Wednesday, 27 January 2010
Something has to change
Looking over my shoulder out of the window, all I can see is a monotone landscape. Shades of grey, greeny-grey and browny-grey. My late m-in-law (always a cheerful soul, NOT!) would have called this "suicide weather". I am inclined to agree with her this morning, having slept very badly last night thanks to Lucy-cat sitting on my shoulder all night, purring loudly and dabbing me with her paws. At 5.45 a.m. I gave up the battle to sleep and now feel thoroughly drained. I have done the last of the ironing to warm up, then decanted some bulk-bought spices into re-used (again and again) glass spice jars. The last one I did was chilli flakes. I picked up a few straggler-flakes. Then I blew my nose. Bad idea. Now it has chilli-flake-itis and is streaming . . . Just shows how awake I am this morning.
Last night I was reading Henry Beston's "Northern Farm". If you have never read any of his work, may I recommend anything he ever wrote. His relaxing prose and short chapters were just what I needed last night, although one paragraph has set my mind working on a particular spiral today. In the preamble to this paragraph, he was speaking of "the need of men for a community to live in and live with." That this was as yet an unrecognised need - certainly a concept totally alien to politicians at national level, and yet surely it is a fundamental basic of nationhood - that people interact and work together for the benefit of themselves and their community. He goes on to say:
"I suspect that if this open wound is to heal, it will have to heal like all wounds from the bottom, and that we shall have to begin at the beginning with the family and its obligations, with the village and its responsibilities, and with our universal and neglected duty to the earth."
Wise words, and very pertinent now, although I believe Beston's slant was more towards "our universal and neglected duty to the earth."
With the recent court-case about the feral boys who tortured, sexually abused and damn near killed two other boys who they saw as victims, this comment seems particularly relevant. The structure of family, for some stratas of society, seems to be in meltdown. "Dysfunctional" as an adjective attached to the word "family" is common coinage in newspapers. There have no doubt always been families through civilization whose attitude to child-rearing has been at best slipshod (think of that famous Hogarth print, with the gin-sodden mother not noticing as her baby falls over the railing), that children were perhaps just a commodity by which you might earn money - it was common in Victorian times for children to be sold into prostitution - or at best, those from working families had to earn their keep and support their parents as soon as they could do something - anything - useful. Think of Charles Dickens in the Blacking Factory children up chimneys, working down mines and amidst the mill machinery, bird-scaring or being (literally) "farmed-out" at 8 years old.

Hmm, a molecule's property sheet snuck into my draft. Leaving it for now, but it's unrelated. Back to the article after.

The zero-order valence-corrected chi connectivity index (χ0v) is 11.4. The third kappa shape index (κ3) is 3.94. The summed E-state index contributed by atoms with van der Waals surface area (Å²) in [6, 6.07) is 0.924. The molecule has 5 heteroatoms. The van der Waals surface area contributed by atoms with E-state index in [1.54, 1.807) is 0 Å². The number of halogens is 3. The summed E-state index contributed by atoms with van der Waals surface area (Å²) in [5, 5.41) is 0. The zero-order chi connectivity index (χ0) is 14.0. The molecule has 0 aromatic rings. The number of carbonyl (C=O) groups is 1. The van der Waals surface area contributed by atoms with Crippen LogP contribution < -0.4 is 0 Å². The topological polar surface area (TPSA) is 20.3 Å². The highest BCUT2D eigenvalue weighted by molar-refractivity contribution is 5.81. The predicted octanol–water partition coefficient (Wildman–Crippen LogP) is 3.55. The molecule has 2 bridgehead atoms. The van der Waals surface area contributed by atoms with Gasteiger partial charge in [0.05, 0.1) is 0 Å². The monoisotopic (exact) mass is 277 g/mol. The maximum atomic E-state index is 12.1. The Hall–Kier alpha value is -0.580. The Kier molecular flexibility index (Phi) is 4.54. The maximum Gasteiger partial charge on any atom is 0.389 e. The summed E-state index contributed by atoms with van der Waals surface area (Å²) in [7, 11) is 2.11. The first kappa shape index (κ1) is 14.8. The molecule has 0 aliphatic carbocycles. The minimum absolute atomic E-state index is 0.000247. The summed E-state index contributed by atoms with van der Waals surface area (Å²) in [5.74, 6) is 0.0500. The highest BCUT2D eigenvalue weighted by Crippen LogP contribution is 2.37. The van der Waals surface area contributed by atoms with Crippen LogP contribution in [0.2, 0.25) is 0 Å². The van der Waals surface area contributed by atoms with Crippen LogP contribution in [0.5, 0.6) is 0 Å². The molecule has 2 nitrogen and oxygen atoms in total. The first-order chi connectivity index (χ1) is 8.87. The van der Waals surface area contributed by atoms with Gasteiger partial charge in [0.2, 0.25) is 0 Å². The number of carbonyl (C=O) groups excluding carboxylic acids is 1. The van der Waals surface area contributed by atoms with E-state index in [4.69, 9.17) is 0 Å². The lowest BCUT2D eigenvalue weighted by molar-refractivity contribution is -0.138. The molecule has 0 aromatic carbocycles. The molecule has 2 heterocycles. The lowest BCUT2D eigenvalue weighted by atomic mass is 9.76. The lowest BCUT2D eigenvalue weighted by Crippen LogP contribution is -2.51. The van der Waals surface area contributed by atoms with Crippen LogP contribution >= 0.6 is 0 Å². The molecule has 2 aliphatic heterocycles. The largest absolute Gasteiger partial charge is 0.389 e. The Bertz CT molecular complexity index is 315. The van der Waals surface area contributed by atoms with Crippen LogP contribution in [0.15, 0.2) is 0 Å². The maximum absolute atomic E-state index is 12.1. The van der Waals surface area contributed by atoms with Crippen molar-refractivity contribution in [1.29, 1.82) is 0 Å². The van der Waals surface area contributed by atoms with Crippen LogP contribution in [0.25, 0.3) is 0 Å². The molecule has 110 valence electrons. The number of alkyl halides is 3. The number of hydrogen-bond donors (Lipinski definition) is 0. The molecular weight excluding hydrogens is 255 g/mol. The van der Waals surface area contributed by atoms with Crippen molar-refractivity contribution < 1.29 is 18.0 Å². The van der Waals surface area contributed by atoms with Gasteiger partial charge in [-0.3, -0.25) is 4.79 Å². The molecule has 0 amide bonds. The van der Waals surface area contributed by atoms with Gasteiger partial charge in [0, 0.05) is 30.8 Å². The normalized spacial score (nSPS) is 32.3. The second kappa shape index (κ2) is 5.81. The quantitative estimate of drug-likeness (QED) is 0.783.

Now children are being sold downstream by parents who renege on their social obligations - have nothing to pass on to their children from their experience of the world, and at worst, like the boys above, were only taught the degradation of mankind via family violence, alcohol and drug-abuse, and violent and/or pornographic films so that is normal in their world. In the milder instances, some parents see no obligation to teach their child to be continent before going to school (the teachers can do that), and they see it as the school's job to teach the children moral boundaries, ethics, social skills - even speech in extreme cases. It reminds me of one family I came across where the mother had one supper for herself and her "partner" of decent food - even lobster or steak - and then a jam sandwich and crisps type "meal" for her - 7 - children. The youngest child spent its time strapped into a pushchair in front of the television all day long.
It worries me to read that so many young people have no life skills whatsoever but live in a house with every possible convenience money can buy, but having come from a family in which both parents worked, so the skill of cooking from scratch became one of shoving something instant in the oven or microwave, in one or two generations, a basic building block of family life, food - nourishment - has become degraded and undermined. Boys grown to men have no idea how to change a plug, carry out a simple woodwork repair, grow anything in the garden. Children grow up thinking that being a celebrity is a "career" choice . . .
My family mean more to me than anything and I have always seen it as my moral responsibility to equip them to grow into capable and well-rounded adults, with skills that they can pass on to their children in time. My responsibility to teach them the difference between good and bad, to show them boundaries, for them to show consideration to others, to recognize their obligations and responsibilities to their partners, family, friends, workmates and neighbours. When they were growing up it was blardy hard work. Children need those boundaries in place - they seek them because that boundary gives them security.
It is apparent that without any boundaries they are their own judge and jury, run wild and listen to, like the boys in Lord of the Flies, the beast inside us all . . .
Perhaps it is time for the words duty, obligation and responsibility to be highlighted again in family life, from the parents downwards and to heal that festering open wound from the core.